Spider-Man: Hooky

 

Written by: Susan. K. Putney

Art by : Bernie Wrightson

 

It’s not often that I recommend a book that has almost zero to offer in the form of it’s story.

Spider-man: Hooky might just be that animal.

Susan K Putney is a writer I’ve never heard of. I’ve looked her up and the only other thing by her I can find is a sci-fi novel from 1972 called “Against Arcturus” which for all I know might be the greatest space opera ever written.

All I can tell you is Spider-man: Hooky isn’t the greatest comic book ever written.

Jesus even the thought of trying to relate the plot of this to you is breaking me out in hives. So I’ll give you the blurb from Marvel’s own website:

“Fighting against the horrific Tordenkakerlakk, Spider-Man must find a way to overcome a foe that becomes stronger with each defeat.”

Any the wiser?

Ok –  how about from Marvel Wiki on Spider-man: Hooky?

“Spider-Man Vs. The Horrific Tordenkakerlakk In The Dimension Of Cloudsea! Can Spidey And The Spirited Spindrifter overcome a foe that becomes more powerful – and more terrifying – each time It’s defeated? A Macabre Masterpiece Illustrated In Disturbing Detail By Horror Master Bernie Wrightson”

Look that’s the best I can tell you. This book is a Dr Strange book that somehow ended up being a Spider-man book.

The plot doesn’t matter.

Honestly it doesn’t the only thing that matters is the final piece of info on that Marvel Wiki entry:

“Illustrated in disturbing detail by horror master Bernie Wrightson”

Prior to stumbling onto this while researching another of the Marvel Graphic Novels “Daredevil: Love & War” for my podcast I had zero idea that this existed or that Bernie Wrightson had ever drawn Spider-man professionally.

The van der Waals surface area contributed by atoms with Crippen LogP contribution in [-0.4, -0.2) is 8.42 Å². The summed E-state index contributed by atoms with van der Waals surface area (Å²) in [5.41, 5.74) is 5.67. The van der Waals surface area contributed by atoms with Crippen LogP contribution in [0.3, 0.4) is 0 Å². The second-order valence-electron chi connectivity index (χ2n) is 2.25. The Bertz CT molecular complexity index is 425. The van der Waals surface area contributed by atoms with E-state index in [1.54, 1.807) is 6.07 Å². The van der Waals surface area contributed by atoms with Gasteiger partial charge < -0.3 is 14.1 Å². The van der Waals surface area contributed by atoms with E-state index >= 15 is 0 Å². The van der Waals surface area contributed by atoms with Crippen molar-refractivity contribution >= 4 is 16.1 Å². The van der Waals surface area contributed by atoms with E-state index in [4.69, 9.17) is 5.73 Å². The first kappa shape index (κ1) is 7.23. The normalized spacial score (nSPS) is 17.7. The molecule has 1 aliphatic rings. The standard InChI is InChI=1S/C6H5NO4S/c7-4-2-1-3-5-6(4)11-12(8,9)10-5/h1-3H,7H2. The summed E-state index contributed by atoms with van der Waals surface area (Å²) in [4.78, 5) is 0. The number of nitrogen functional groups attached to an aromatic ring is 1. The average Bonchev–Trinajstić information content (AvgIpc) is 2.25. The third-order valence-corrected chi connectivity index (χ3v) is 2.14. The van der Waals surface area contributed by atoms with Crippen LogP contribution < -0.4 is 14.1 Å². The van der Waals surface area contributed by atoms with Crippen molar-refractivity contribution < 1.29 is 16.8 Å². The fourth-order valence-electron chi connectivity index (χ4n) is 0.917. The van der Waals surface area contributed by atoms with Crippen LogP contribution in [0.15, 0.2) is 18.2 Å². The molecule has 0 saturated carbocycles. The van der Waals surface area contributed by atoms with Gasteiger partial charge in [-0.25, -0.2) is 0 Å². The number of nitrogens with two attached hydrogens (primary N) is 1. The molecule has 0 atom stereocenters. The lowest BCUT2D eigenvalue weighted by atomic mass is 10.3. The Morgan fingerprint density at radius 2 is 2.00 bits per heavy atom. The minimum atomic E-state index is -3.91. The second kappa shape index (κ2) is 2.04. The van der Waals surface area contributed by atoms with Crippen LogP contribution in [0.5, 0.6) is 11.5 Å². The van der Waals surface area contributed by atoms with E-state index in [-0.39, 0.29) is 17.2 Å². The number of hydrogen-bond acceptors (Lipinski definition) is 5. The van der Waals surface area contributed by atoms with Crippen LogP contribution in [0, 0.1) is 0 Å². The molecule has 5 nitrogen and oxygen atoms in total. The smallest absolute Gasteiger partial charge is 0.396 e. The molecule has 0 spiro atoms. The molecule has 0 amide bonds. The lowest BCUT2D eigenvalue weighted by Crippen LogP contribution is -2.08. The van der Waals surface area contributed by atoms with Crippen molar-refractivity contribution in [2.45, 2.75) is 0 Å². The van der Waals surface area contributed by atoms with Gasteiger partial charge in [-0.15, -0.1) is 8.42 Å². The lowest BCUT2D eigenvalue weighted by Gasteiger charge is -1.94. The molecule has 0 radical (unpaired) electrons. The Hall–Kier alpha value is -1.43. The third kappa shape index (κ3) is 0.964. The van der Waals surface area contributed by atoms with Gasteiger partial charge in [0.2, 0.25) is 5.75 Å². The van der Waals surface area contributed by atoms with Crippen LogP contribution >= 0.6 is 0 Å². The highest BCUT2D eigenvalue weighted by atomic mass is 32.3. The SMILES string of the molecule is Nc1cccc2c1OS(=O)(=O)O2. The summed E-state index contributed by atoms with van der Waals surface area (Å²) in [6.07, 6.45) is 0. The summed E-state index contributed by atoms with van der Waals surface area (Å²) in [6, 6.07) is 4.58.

I’d first become aware of Wrightson’s work when I read Stephen King’s Cycle Of The Werewolf

The fantastic art work in this book has stayed with me since I read it when I was 16. Almost 25 years later it’s still the greatest depiction of Werewolves I’ve ever seen.

I have a feeling that his depiction of Spider-man might well stay with me for just as long.

Just look at the musculature, pose and shadows/reflection of Spidey on the under side of the fire escape.

For *Reasons* in the plot Spidey ends up in a Harem. One of the strangest Spider-man panels I’ve ever seen and unusually racy for a Spider-man comic.

Just take another look at the image above showing Spidey’s somersault – I swear to god if you look at it long enough you can see him move the dynamics and fluidity of form are so good  – not to mention that horrible Todernkaklerlakk.

It’s been a long time since a book grabbed me by the artistic balls as hard as Spider-man Hooky did. I have a new obsession I’m going to hunt down every single piece of Berine Wrightson comic book art I can find.

You can buy Spider-man: Hooky digitally HERE on Comixology

 

 

 

Spider-Man: Hooky

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